If one is searching for the eigenpair with the smallest or largest eigenvalue only, then the obvious restart approach works quite well, but often it does not do very well if one is interested in an interior eigenvalue. The problem is that the Ritz values converge monotonically towards exterior eigenvalues, and a Ritz value that is close to a target value in the interior of the spectrum may be well on its way to some other exterior eigenvalue. It may even be the case that the corresponding Ritz vector has only a small component in the direction of the desired eigenvector. It will be clear that such a Ritz vector represents a poor candidate for restart and the question is, What is a better vector for restart? One answer is given by the so-called harmonic Ritz vectors, discussed in §3.2; see also [331,349,411].
As we have seen, the Jacobi-Davidson methods generate basis vectors
for a subspace . For the
projection of onto this subspace we compute the vectors
. The harmonic Ritz values are inverses of the
Ritz values of , with
respect to the subspace spanned by the .
They can be computed without
inverting , since a harmonic Ritz pair
In  it is shown that for Hermitian the harmonic Ritz values converge monotonically towards the smallest nonzero eigenvalues in absolute value. Note that the harmonic Ritz values are unable to identify a zero eigenvalue of , since that would correspond to an infinite eigenvalue of . Likewise, the harmonic Ritz values for the shifted matrix converge monotonically towards eigenvalues closest to the target value . Fortunately, the search subspace for the shifted matrix and the unshifted matrix coincide, which facilitates the computation of harmonic Ritz pairs for any shift. The harmonic Ritz vector for the shifted matrix, corresponding to the harmonic Ritz value closest to , can be interpreted as maximizing a Rayleigh quotient for . It represents asymptotically the best information that is available for the wanted eigenvalue, and hence it represents asymptotically the best candidate as a starting vector after restart, provided that .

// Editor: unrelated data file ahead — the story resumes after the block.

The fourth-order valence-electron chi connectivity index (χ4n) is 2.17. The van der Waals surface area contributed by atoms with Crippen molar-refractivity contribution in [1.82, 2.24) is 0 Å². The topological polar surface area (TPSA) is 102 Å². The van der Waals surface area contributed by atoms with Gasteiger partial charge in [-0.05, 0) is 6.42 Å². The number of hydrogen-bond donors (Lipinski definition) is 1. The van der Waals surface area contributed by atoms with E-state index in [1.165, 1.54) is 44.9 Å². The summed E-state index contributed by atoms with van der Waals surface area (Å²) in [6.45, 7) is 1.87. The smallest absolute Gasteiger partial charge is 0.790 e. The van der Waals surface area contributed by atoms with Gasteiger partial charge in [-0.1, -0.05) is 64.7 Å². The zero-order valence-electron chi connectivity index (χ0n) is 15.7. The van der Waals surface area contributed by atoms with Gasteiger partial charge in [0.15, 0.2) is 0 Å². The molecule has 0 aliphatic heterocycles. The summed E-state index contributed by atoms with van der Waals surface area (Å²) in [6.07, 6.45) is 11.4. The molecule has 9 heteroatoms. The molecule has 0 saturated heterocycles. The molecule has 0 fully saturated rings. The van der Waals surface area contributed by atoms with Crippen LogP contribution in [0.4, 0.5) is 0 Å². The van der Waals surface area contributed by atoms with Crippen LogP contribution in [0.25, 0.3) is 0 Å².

For harmonic Ritz values, the correction equation has to take into account the orthogonality with respect to , and this leads to skew projections. We can use orthogonal projections in the following way. If is the selected approximation of an eigenvector, the Rayleigh quotient leads to the residual with smallest norm; that is, with , we have that for any scalar , including the harmonic Ritz value . Moreover, the residual for the Rayleigh quotient is orthogonal to . This makes ``compatible'' with the operator in the correction equation. Here .
An algorithm for the Jacobi-Davidson method based on harmonic Ritz values and vectors, combined with restart and deflation, is given in Algorithm 4.19. The algorithm can be used for the computation of a number of successive eigenvalues immediately to the right of the target value .
To apply this algorithm we need to specify a starting vector , a tolerance , a target value , and a number that specifies how many eigenpairs near should be computed. The value of denotes the maximum dimension of the search subspace. If it is exceeded, a restart takes place with a subspace of specified dimension .
On completion, the eigenvalues at the right side nearest to are delivered. The computed eigenpairs , , satisfy , where denotes the th column of .
For exterior eigenvalues a simpler algorithm has been described in §4.7.3. We will now comment on some parts of the algorithm in view of our discussions in previous subsections.
The vectors are the columns of by matrix and .
Detection of all wanted eigenvalues cannot be guaranteed; see note (14) for Algorithm 4.13 and note (13) for Algorithm 4.17.